“We admire elephants in part because they demonstrate what we consider the finest human traits: empathy, self-awareness, and social intelligence. But the way we treat them puts on display the very worst of human behavior.” – Graydon Carter
“If elephants didn’t exist, you couldn’t invent one. They belong to a small group of living things so unlikely they challenge credulity and common sense.” – Lyall Watson
“Nature’s great masterpiece, an elephant – the only harmless great thing.” – John Donne
“Our task must be to free ourselves by widening our circle of compassion to embrace all living creatures and the whole of nature and its beauty.” – Albert Einstein
What do elephants mean to you? Share with me in a comment below!
It’s 8:15am when we descend upon the leisurely 1 mile trail from the Cristianitos Road exit off the 5 in San Clemente down to Trestles, the last of Southern California beaches to maintain it’s sense of escape. The marine layer has yet to burn off, confusing tourists from the east expecting a sunny Orange County vacation, and giving us some much-needed relief from the humid July heat. Along the hike we are passed by weathered old time surfers and bleach-blond groms alike; most are skating or riding rusty beach cruisers with their surf boards by their side. They throw out a Shaka- the “namaste” of the surf world- as they pass. We walk underneath the train tracks between the S and T of the graffiti-tagged concrete Trestles sign, removing our Rainbows to feel the warm sand beneath our toes. The beach is deserted and wide- sea walls have yet to destroy this patch of paradise. We gaze out upon the glassy green water dotted by a row of surfers in black wetsuits; they look like seals in the overcast light. It is probably one of the few places in the world where there are more people in the water than on the land.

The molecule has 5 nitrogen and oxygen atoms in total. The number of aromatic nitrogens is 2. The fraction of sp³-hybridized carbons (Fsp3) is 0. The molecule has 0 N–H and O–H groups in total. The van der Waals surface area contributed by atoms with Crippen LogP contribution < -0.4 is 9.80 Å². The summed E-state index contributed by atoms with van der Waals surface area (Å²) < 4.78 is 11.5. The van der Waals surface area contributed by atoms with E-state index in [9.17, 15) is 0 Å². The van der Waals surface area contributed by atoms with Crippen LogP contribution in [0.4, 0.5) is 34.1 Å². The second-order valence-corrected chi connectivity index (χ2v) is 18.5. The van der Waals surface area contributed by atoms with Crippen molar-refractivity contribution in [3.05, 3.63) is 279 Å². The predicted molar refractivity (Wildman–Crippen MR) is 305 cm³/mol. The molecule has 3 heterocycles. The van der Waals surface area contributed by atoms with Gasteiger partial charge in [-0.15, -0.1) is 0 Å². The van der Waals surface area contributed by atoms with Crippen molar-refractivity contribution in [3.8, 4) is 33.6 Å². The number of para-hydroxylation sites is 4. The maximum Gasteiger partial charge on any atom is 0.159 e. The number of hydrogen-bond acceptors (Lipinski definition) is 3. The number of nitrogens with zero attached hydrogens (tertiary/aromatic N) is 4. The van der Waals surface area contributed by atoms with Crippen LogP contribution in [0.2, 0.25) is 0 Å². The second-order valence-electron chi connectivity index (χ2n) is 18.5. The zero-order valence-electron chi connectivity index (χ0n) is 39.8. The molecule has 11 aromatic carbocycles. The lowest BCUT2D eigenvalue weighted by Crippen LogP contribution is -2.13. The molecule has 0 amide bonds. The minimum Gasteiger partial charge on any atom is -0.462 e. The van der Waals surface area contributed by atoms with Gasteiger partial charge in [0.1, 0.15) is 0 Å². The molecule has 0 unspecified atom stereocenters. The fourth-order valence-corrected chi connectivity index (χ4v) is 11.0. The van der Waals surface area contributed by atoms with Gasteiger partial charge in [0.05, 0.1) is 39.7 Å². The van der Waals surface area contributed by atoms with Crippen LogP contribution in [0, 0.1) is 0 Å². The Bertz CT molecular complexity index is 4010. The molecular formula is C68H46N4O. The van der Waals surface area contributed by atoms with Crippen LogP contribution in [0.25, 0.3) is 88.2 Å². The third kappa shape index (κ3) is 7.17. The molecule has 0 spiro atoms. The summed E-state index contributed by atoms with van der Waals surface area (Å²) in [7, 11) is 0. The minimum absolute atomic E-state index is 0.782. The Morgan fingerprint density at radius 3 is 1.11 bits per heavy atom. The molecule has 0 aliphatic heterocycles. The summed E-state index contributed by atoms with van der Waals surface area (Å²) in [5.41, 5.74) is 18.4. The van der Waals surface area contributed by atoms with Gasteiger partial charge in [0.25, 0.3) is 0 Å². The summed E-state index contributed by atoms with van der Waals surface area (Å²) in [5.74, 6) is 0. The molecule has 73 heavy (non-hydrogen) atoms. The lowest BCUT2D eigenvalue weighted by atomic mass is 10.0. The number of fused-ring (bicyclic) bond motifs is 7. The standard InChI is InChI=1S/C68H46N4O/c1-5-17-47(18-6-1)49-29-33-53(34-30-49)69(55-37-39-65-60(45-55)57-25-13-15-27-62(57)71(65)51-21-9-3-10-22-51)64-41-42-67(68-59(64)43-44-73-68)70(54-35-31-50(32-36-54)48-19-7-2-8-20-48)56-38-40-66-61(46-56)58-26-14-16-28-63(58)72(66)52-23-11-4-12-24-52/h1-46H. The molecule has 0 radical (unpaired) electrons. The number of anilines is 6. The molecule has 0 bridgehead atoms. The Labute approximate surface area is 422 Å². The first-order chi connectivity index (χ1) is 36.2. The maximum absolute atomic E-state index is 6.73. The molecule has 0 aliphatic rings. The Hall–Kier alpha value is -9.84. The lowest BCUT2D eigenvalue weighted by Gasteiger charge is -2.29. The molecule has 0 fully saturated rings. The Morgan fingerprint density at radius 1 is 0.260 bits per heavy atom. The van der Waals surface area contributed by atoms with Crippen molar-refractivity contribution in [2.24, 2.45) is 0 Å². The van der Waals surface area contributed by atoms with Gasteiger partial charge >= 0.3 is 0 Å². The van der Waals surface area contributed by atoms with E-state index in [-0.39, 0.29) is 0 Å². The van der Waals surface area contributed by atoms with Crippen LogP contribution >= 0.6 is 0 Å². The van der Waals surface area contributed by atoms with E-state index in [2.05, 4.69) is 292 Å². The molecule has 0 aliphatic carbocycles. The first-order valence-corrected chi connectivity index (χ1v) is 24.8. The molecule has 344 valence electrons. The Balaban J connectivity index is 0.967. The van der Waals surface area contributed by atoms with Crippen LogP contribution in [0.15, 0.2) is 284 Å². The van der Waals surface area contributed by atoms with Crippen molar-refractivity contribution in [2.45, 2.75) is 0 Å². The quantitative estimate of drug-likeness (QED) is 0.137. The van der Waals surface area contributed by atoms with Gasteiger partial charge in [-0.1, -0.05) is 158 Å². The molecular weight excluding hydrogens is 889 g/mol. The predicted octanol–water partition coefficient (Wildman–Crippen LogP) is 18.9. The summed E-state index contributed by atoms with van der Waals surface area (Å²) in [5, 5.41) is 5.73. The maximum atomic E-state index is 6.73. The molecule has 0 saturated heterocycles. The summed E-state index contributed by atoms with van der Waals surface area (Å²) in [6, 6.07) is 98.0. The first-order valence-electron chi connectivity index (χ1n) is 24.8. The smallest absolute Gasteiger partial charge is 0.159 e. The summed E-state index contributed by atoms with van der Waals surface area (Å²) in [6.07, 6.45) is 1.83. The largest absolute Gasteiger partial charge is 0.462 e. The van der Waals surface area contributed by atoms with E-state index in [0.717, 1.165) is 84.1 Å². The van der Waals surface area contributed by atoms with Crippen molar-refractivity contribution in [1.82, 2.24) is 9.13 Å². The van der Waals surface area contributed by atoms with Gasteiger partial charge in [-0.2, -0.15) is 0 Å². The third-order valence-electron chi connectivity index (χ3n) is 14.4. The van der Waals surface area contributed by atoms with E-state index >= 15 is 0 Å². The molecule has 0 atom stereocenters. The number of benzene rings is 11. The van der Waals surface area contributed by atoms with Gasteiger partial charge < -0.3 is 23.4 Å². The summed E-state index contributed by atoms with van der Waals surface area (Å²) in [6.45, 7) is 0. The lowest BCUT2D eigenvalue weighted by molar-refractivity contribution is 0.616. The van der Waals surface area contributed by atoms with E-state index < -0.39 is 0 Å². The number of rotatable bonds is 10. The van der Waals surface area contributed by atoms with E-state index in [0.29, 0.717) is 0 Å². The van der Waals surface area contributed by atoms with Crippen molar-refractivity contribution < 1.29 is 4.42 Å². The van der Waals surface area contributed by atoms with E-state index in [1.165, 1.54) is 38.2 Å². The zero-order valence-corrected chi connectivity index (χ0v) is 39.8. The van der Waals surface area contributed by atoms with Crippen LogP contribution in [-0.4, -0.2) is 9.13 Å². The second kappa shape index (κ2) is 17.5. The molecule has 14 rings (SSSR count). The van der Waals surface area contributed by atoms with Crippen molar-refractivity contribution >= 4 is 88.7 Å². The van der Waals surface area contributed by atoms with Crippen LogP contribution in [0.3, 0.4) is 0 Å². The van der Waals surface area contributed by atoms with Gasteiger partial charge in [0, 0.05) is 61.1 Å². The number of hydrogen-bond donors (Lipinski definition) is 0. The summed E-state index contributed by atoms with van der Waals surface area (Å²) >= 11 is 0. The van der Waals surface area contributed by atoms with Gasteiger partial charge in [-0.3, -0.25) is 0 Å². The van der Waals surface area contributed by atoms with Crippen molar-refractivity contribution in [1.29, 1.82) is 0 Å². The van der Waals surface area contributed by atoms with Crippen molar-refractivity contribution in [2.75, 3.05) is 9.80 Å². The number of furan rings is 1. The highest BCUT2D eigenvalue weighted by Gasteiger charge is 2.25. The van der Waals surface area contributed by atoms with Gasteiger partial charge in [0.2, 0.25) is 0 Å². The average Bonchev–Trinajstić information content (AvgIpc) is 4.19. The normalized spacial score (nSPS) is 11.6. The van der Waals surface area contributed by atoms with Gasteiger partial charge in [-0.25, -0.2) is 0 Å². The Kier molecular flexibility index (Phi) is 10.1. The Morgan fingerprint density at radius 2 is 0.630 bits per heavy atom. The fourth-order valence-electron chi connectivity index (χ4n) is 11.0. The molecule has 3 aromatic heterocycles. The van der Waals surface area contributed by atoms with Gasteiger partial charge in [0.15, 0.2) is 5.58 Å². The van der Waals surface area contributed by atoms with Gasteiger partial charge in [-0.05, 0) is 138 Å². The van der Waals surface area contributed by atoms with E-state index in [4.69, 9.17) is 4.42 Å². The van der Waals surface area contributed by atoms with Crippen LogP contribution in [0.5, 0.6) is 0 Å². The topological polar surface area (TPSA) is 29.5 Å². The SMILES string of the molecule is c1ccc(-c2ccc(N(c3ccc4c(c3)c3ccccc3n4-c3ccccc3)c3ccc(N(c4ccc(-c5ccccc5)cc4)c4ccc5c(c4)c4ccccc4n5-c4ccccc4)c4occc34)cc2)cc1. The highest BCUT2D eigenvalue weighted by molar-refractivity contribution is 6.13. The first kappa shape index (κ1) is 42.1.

You can hear the force of the 2-foot waves as they crash onto the shore, beautifully juxtaposing power with peacefulness. Every so often there is a slight pause between one wave and the next, filling the entire beach with an eery sense of stillness, as if the entire world stops moving for a quarter of a second. The occasional Amtrak train gently rumbles the beach like thunder, competing with the crash of the waves. Just thirty minutes later the marine later begins to burn off and the sun peeks it’s hopeful rays through the clouds.
Beyond the lineup we spot the arch of a dolphin’s back, playfully skipping through the water. The beautiful animal is soon joined by three more dolphins, all blissfully galloping towards Lower Trestles. I wonder if this particular pod comes here often, if Trestles holds a special place in their hearts as it does mine.
I wish I could collect this moment in a snow globe and revisit it forever.
The ocean’s surface is a facade. The Pacific’s peaceful ripples seem to flow off the end of the Earth like an infinity pool, changing colors with the horizon or glistening like the Koh-i-Noor diamond under the summer sun. In a way, beaches are a borderland between peace and chaos- separating our human world of concrete from a seemingly endless sea of tranquility. People escape to the ocean, people find peace in the ocean. But in reality, the ocean is far from calm. Underneath its gentle facade, the ocean is in constant commotion, a chaotic container of life.
The ocean is home to the greatest diversity and most complex ecosystems of plants and animals on this planet. Scientists estimate that 80% of all life on Earth is found beneath the ocean’s surface. The most amazing part is that we have only explored a mere 5% of the ocean, and it is predicted that a million or more species that dwell in the ocean depths remain unknown, yet to be discovered. The ocean, with an average depth of over 12,450 feet, holds 99% of the planet’s living space.